Inertial Dampeners are the answer to this problem, a technology that exists in the Star Wars universe to counteract the forces of gravity on spacecraft and those aboard them. Inertial dampeners, or inertial compensators, are a piece of Star Wars technology that absorbs the inertia created by a vessel as it moved through space when it accelerated or decelerated.
This is a piece of technology that is incredibly vital to the space-faring peoples of Star Wars, as the acceleration of their crafts are often sudden and violently so. An Executor Class Star Destroyer can accelerate so quickly that it can create a force of over 1,000 g’s. The human body only can withstand around 5g’s where g-forces are lethal for us.
Without an inertial dampener onboard:
- When a ship accelerated in space, the effect would be anything that isn’t bolted down would be hit with the body of the ship that was moving forward.
- All humans on board the vessel would likely be reduced to smears of paint.
- Star Destroyers are so large that they would likely just be torn asunder from the gravity well of a planet unless the craft itself was able to manipulate its gravity and those of the objects within.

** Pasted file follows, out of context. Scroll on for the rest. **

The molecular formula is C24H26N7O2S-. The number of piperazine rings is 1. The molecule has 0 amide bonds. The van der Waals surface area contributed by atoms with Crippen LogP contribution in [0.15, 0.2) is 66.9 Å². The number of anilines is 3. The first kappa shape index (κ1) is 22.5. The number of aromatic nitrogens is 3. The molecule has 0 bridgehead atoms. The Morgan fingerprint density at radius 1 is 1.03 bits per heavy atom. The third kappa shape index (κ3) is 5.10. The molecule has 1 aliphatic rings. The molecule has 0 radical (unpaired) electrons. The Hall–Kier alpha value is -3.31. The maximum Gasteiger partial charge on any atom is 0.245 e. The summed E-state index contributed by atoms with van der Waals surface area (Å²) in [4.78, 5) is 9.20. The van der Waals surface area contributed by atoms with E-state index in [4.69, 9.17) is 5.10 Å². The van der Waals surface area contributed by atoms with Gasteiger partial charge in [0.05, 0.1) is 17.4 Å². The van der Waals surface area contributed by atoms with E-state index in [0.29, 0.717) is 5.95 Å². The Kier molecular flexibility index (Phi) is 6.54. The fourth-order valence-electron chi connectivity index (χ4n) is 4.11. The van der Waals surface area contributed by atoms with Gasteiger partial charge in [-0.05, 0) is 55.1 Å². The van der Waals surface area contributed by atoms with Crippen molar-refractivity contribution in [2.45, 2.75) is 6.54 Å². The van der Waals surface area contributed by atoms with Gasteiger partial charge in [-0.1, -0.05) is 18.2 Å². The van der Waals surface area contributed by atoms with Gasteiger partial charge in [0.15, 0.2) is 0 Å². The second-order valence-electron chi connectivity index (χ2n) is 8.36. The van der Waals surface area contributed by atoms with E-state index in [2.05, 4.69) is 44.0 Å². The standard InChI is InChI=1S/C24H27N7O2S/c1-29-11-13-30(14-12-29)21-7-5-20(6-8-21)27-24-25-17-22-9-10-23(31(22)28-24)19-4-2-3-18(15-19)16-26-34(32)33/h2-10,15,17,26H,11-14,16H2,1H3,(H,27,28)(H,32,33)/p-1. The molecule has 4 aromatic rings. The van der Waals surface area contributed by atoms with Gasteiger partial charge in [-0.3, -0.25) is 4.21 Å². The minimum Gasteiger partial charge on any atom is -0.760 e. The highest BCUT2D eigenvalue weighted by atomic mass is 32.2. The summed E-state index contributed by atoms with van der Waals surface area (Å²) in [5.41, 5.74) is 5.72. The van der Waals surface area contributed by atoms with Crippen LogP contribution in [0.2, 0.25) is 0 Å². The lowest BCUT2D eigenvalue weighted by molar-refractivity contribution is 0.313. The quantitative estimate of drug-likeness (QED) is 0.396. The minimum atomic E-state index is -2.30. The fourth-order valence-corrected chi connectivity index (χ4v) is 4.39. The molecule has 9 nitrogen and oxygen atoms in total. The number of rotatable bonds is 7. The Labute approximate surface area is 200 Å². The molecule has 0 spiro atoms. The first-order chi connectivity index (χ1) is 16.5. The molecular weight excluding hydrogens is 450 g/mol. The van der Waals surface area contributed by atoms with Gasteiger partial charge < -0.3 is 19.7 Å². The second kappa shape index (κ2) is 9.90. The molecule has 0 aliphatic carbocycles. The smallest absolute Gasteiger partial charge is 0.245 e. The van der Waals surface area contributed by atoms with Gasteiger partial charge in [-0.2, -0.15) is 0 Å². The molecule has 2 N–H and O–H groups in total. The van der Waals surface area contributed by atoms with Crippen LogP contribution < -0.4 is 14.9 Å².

Coupling the technologies of inertial dampeners and repulsorlift technology is what allows a craft to sustain the stresses of entering and exiting the atmosphere of a planet. Even accelerating in space would be enough to turn a Star Destroyer into an artificial meteor storm.
The cool thing about this is that it negates escape velocity, which is a real-world problem when it comes to space travel. Since we don’t have access to hand waving for real world problems, unless you are a politician of course, then an object needs to be moving at a rate of 11.2 km/s in order to escape the pull of Earth’s gravity well. So, a Star Destroyer can move as slowly or quickly as its power reserves can account for while maneuvering around the atmosphere of a planet.
Photo in the Header: Rogue One: A Star Wars Story (2016) (Fair use)